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Canada 2018 World War I 11-11-11 100th Anniversary of the 1918 First World War Armistice $1 Pure Silver Dollar Proof with 24-Karat Gold Plating L05

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09075
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Product Description

Remember the signing of the 1918 Armistice that ended the "War to End All Wars" with this special edition pure silver proof finish dollar, plated on obverse, reverse, rims and edge with 24-karat gold!

Get this handsome, historic, military-themed proof silver dollar now! Every year the special edition silver dollar sells out. This silver dollar celebrates the end of "The War to End All Wars" with an extremely handsome commemoration of the Armistice at 11 am on November 11th.
 
The_Battle_of_Vimy_Ridge_First_World_War_I_The_Taking_Of_Vimy_Ridge_Easter_Monday_1917_oil_painting_by_War_Artist_Canadian_Richard_JackSigned in 1918 “on the eleventh hour of the eleventh day of the eleven month,” the Armistice of Compiègne put an end to hostilities during the First World War. Sadly, more than 66,000 men and women from Canada and Newfoundland lost their lives in the Great War. To honor the memory of all the fallen, this low mintage pure silverproof finish dollar commemorates the centennial of the Armistice with a handsome vignette that speaks to both victory and peace, as well as a nation’s pride and grief, and recalls the cost of the “War to End All Wars.”

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In the early morning hours of November 11, German and Allied representatives met in a railway car near Compiègne, France, to sign the armistice. The agreement went into effect six hours later, at 11 a.m. Paris time. The Armistice represented a ceasefire, not the formal end of the First World War. That came with the signing of the Treaty of Versailles on June 28, 1919.
    
“Armistice Day” was first observed in 1919. In fact, from 1919 to 1930, Armistice Day and Thanksgiving were celebrated on the same day in Canada. In 1931, a bill was passed to move Thanksgiving to October and give Armistice Day (re-named Remembrance Day to honor the combatants) a fixed date of November 11. In the United States we celebrate Veterans Day on November 11th as well.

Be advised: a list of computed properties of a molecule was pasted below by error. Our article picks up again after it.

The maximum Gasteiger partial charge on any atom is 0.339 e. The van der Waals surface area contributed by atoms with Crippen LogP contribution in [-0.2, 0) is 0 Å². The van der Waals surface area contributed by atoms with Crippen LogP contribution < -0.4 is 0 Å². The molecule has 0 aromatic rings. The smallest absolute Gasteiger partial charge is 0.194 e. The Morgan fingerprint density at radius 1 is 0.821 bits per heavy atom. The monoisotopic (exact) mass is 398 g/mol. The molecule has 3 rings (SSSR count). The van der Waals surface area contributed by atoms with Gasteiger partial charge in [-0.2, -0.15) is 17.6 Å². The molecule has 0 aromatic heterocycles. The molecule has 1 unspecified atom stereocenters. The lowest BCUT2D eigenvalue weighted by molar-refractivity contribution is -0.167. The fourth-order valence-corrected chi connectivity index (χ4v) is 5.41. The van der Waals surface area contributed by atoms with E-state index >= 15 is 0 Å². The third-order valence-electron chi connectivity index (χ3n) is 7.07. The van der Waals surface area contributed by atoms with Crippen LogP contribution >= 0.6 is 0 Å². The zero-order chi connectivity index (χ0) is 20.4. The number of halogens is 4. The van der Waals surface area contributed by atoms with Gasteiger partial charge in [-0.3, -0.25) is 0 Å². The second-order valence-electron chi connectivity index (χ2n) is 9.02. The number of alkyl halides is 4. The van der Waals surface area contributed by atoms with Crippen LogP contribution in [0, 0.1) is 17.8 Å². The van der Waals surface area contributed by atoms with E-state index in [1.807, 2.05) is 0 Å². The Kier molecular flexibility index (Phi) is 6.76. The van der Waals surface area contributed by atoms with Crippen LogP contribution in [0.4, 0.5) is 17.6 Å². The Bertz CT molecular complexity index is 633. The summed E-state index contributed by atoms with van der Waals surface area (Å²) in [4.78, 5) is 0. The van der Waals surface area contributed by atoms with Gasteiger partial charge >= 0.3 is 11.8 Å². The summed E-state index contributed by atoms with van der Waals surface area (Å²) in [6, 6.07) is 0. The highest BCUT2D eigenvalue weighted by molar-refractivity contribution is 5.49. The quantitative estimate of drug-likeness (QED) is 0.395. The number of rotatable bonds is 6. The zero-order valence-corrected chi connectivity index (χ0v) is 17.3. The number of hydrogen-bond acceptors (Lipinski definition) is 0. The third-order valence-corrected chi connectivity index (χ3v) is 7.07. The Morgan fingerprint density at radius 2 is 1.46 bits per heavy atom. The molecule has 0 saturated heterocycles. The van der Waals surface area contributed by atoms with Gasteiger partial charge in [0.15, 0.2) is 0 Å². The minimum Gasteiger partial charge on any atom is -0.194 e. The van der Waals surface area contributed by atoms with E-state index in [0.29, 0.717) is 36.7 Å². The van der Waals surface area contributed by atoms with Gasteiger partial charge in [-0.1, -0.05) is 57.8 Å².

This proof silver dollar has been minted in absolutely stunning fashion to the highest quality possible! Finished with world-class frosting, the image is struck against a brilliant field three times to achieve a crisp impression with outstanding detail. The special dies are hand polished and frequently replaced to maintain absolute perfection. This is one for the ages, folks - get yours today!

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A Solemn, Handsome Design
The flagship of the British Grand Fleet, the dreadnought HMS Iron Duke, as she appeared at the Battle of Jutland.Hearkening back to the coins of the era, the design by artist Jamie Desrochers channels a nation’s spirit in 1918 while paying tribute to the hour, day and month that the Armistice went into effect. The numeral 11 appears three times, to represent the eleventh hour, the eleventh day and the eleventh month: November 11, 11 a.m., or the exact moment the guns fell silent.

Backed by rays of hope that fill the field, the large, gold-plated 11 resembles Corinthian-styled columns rising up from atop a grand staircase, with an overall form that echoes the Canadian National Vimy Memorial in France. Laurel branches symbolize the Armistice and the ensuing peace, while the gold-plated maple leaf proudly pays homage to the Canadian and Newfoundlander combatants of the First World War. Framed by the gold-plated rim, the design also includes the engraved word CANADA, the commemorative dates 1918–2018, and the face value DOLLAR.